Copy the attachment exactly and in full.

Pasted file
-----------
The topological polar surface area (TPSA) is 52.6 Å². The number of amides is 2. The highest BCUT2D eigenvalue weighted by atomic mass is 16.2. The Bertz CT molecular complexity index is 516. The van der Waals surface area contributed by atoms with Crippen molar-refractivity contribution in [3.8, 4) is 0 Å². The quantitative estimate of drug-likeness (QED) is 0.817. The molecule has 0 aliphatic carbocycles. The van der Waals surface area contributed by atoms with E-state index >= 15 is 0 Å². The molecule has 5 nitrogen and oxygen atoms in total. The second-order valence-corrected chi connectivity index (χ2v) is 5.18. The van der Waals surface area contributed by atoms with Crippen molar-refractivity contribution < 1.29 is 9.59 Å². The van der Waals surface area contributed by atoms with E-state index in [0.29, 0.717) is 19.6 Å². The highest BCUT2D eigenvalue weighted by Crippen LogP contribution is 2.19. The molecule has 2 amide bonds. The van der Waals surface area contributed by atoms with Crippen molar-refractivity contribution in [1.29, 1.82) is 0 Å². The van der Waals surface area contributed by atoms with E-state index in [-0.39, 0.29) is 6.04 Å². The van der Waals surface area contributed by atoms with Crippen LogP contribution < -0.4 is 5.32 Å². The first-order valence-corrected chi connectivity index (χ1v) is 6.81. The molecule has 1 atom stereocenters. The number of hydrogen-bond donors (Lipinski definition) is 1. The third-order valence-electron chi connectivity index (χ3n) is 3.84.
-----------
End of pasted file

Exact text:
The topological polar surface area (TPSA) is 52.6 Å². The number of amides is 2. The highest BCUT2D eigenvalue weighted by atomic mass is 16.2. The Bertz CT molecular complexity index is 516. The van der Waals surface area contributed by atoms with Crippen molar-refractivity contribution in [3.8, 4) is 0 Å². The quantitative estimate of drug-likeness (QED) is 0.817. The molecule has 0 aliphatic carbocycles. The van der Waals surface area contributed by atoms with E-state index >= 15 is 0 Å². The molecule has 5 nitrogen and oxygen atoms in total. The second-order valence-corrected chi connectivity index (χ2v) is 5.18. The van der Waals surface area contributed by atoms with Crippen molar-refractivity contribution < 1.29 is 9.59 Å². The van der Waals surface area contributed by atoms with E-state index in [0.29, 0.717) is 19.6 Å². The highest BCUT2D eigenvalue weighted by Crippen LogP contribution is 2.19. The molecule has 2 amide bonds. The van der Waals surface area contributed by atoms with Crippen molar-refractivity contribution in [1.29, 1.82) is 0 Å². The van der Waals surface area contributed by atoms with E-state index in [-0.39, 0.29) is 6.04 Å². The van der Waals surface area contributed by atoms with Crippen LogP contribution < -0.4 is 5.32 Å². The first-order valence-corrected chi connectivity index (χ1v) is 6.81. The molecule has 1 atom stereocenters. The number of hydrogen-bond donors (Lipinski definition) is 1. The third-order valence-electron chi connectivity index (χ3n) is 3.84.